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Aimee & Jaguar (Max Farberbock) 2000

Max Farberbockís first feature, Aimee & Jaguar, builds such a strong opening act that itís almost tragic when things settle into a happy groove. The film, which is stunningly acted by its leads, follows Lilly (Juliane Kohler), a somewhat repressed housewife to an Army solider, and Felice (Maria Schrader), a Jewish lesbian that seems embroiled in some sort of lesbian resistance, as they form a relationship in WWII Berlin. Obviously, Felice must keep her religion secret, but her sexuality is an added burden. She is forced to live a lie on so many levels that when she takes a convenient interest in Lilly (after ending up homeless), you canít help but question her motives. Lilly seems to have never before flirted with the idea that she is a lesbian, and her early scenes show her pursuing affairs with men in an apparent attempt to anger her away-at-war husband. Thereís a suggestion that her lesbianism is only her latest ploy to gain her husbandís attention. For both of them, any subversive act that they can perpetrate becomes a blow to the oppression that the Nazi regime has caused them to endure. The film walks a tightrope here, creating a giddy sense of danger that energizes the film as it piles on reasons why both of these characters need this relationship to work, and it manages to sustain a complex believability for an exceptional length of time.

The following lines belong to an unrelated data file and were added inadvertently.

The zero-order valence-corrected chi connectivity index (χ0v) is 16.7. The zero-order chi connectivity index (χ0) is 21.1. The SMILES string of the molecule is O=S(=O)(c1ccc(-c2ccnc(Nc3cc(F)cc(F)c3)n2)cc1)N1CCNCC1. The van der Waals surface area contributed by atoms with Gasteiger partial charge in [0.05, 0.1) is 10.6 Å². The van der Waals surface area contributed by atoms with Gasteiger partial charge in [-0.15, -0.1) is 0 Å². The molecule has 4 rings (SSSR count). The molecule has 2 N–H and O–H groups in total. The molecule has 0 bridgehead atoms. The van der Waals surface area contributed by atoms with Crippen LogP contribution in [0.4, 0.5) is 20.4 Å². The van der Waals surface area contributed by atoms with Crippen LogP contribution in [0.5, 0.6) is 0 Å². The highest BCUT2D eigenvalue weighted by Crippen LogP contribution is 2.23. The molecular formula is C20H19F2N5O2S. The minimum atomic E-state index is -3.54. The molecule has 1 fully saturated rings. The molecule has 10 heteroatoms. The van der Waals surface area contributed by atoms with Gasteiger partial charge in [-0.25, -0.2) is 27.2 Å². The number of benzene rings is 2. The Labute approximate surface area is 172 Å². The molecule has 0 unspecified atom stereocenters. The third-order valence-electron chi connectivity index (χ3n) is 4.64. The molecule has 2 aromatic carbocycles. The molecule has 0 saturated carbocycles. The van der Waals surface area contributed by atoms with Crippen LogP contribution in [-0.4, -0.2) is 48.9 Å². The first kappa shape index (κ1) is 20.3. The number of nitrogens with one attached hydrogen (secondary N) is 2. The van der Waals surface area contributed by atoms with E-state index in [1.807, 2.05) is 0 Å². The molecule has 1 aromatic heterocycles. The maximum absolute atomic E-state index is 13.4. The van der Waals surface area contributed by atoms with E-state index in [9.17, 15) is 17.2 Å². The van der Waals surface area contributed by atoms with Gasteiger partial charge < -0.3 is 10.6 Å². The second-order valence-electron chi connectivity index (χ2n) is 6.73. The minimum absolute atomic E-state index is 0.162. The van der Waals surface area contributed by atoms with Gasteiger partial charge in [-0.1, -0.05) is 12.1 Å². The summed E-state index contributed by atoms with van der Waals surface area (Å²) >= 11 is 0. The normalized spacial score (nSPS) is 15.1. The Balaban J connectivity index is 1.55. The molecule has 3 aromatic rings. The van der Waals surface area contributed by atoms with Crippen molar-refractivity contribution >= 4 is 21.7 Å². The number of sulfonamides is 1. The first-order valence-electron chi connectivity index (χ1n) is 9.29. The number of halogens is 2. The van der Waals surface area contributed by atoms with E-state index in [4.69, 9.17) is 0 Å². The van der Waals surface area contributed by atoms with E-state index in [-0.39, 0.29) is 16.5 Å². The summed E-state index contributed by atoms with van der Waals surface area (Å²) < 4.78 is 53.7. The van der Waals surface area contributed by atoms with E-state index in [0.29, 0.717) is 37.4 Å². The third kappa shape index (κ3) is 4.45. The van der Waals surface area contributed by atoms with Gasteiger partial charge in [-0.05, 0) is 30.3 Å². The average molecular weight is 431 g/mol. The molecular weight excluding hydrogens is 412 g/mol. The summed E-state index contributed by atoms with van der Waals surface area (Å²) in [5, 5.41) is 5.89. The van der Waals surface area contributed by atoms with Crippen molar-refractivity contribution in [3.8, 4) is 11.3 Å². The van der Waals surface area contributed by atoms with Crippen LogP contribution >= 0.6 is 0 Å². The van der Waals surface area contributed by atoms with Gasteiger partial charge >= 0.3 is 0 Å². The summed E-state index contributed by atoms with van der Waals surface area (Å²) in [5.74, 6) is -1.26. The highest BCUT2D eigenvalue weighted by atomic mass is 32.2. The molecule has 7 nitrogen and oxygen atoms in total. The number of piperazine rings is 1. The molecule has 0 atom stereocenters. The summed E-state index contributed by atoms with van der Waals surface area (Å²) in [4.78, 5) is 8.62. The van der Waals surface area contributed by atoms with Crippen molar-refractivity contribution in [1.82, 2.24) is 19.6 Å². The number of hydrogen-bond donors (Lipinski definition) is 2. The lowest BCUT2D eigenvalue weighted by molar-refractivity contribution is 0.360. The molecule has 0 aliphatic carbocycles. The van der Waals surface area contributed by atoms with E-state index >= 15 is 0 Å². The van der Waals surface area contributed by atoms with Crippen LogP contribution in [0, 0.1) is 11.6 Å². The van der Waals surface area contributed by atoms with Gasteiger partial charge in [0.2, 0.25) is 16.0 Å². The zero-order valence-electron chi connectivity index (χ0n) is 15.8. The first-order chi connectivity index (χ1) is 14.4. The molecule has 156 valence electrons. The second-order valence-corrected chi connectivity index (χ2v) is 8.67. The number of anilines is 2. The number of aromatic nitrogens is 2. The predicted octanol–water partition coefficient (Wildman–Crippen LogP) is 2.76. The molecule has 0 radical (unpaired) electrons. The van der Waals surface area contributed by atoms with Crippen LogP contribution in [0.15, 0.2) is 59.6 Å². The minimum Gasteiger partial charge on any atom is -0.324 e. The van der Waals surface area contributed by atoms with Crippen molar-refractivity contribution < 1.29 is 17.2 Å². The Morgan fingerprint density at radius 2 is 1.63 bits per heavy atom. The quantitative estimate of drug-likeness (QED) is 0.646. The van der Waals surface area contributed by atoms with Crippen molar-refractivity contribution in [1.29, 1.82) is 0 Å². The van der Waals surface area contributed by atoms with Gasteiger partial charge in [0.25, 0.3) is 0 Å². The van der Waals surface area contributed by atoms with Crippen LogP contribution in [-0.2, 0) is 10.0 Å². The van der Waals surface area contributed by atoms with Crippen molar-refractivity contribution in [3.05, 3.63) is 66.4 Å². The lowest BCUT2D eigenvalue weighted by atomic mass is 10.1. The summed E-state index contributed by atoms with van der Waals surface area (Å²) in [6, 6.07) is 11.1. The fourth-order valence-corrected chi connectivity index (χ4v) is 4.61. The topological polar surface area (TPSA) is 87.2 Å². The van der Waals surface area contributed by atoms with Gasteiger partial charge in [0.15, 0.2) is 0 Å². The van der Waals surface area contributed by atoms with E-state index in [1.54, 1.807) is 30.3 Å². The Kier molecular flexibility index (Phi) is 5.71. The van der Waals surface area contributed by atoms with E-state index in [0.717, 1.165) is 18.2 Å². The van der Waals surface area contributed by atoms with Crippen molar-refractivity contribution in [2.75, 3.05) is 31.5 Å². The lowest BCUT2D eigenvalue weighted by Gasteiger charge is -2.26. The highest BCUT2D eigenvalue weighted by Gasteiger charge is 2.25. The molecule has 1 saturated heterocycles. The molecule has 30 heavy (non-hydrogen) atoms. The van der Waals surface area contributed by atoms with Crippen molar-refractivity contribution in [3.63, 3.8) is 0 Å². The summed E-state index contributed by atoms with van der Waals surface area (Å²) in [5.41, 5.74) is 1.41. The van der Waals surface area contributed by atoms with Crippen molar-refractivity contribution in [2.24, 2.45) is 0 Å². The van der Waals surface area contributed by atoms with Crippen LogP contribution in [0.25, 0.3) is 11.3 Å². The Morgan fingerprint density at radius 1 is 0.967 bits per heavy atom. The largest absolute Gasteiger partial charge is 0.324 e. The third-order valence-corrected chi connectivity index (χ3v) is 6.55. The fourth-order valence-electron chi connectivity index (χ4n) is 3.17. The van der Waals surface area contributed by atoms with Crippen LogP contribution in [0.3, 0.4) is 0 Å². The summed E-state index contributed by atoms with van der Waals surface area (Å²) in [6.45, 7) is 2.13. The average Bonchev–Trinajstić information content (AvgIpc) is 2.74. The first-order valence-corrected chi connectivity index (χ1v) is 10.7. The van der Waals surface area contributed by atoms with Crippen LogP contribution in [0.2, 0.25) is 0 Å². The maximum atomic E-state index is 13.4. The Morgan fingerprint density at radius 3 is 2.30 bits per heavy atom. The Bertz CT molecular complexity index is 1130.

I definitely felt the final half hour of the film became much less interesting, however. What was a startling example of the necessity to manipulate others and disregard their emotions in order to survive during the Holocaust descends into a bit of lesbian wish fulfillment. Itís as if weíre supposed to cheer these women for doing what theyíre doing while there's so much evil in their world. I suppose thatís a worthy thing to celebrate, but itís hardly an interesting one, especially since the audience knows the circumstances under which the relationship began, and that makes their newfound happiness seem delusional on some level. The film was based on a true story (though I am not sure quite how faithful what we see is to reality) so such complaints might be a bit unjustified, but thereís something to be said for knowing when to stop telling your story, be it fiction or nonfiction. As it is, it allows the blame for the relationshipís failure to shift to the ever-present bad guys of cinema, the Nazis, despite the extraordinary first ninety minutes of the film that exposed that failure as the result of the relationshipís faulty construction.


October, 2001

Jeremy Heilman